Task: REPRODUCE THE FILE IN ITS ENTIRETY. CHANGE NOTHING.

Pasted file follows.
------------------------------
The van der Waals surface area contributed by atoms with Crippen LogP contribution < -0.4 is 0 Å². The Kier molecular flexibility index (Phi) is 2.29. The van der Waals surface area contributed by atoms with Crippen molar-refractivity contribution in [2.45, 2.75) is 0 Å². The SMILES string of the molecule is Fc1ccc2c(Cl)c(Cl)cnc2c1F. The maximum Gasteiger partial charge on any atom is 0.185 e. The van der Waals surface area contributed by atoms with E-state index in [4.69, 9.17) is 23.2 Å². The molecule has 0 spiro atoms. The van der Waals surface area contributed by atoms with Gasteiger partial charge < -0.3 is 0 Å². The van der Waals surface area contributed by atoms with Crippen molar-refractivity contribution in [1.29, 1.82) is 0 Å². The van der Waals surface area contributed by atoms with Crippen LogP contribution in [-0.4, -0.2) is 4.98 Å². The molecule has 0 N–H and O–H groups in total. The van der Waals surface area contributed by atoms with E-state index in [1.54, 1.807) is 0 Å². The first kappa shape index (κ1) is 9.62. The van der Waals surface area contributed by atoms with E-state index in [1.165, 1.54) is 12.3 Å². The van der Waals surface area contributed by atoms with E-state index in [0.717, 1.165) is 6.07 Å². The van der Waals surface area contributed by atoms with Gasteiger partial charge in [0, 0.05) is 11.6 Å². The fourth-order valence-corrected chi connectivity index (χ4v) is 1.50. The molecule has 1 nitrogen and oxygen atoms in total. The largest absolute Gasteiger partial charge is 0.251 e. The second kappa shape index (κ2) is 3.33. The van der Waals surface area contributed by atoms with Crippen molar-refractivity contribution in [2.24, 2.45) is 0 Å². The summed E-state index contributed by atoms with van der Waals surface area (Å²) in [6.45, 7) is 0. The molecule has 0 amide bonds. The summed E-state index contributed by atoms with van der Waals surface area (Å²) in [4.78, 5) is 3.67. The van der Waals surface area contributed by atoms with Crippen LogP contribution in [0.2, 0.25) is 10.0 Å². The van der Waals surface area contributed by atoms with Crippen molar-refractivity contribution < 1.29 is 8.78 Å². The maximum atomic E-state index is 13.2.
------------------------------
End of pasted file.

The van der Waals surface area contributed by atoms with Crippen LogP contribution < -0.4 is 0 Å². The Kier molecular flexibility index (Phi) is 2.29. The van der Waals surface area contributed by atoms with Crippen molar-refractivity contribution in [2.45, 2.75) is 0 Å². The SMILES string of the molecule is Fc1ccc2c(Cl)c(Cl)cnc2c1F. The maximum Gasteiger partial charge on any atom is 0.185 e. The van der Waals surface area contributed by atoms with E-state index in [4.69, 9.17) is 23.2 Å². The molecule has 0 spiro atoms. The van der Waals surface area contributed by atoms with Gasteiger partial charge < -0.3 is 0 Å². The van der Waals surface area contributed by atoms with Crippen molar-refractivity contribution in [1.29, 1.82) is 0 Å². The van der Waals surface area contributed by atoms with Crippen LogP contribution in [-0.4, -0.2) is 4.98 Å². The molecule has 0 N–H and O–H groups in total. The van der Waals surface area contributed by atoms with E-state index in [1.54, 1.807) is 0 Å². The first kappa shape index (κ1) is 9.62. The van der Waals surface area contributed by atoms with E-state index in [1.165, 1.54) is 12.3 Å². The van der Waals surface area contributed by atoms with E-state index in [0.717, 1.165) is 6.07 Å². The van der Waals surface area contributed by atoms with Gasteiger partial charge in [0, 0.05) is 11.6 Å². The fourth-order valence-corrected chi connectivity index (χ4v) is 1.50. The molecule has 1 nitrogen and oxygen atoms in total. The largest absolute Gasteiger partial charge is 0.251 e. The second kappa shape index (κ2) is 3.33. The van der Waals surface area contributed by atoms with Crippen molar-refractivity contribution in [2.24, 2.45) is 0 Å². The summed E-state index contributed by atoms with van der Waals surface area (Å²) in [6.45, 7) is 0. The molecule has 0 amide bonds. The summed E-state index contributed by atoms with van der Waals surface area (Å²) in [4.78, 5) is 3.67. The van der Waals surface area contributed by atoms with Crippen LogP contribution in [0.2, 0.25) is 10.0 Å². The van der Waals surface area contributed by atoms with Crippen molar-refractivity contribution < 1.29 is 8.78 Å². The maximum atomic E-state index is 13.2.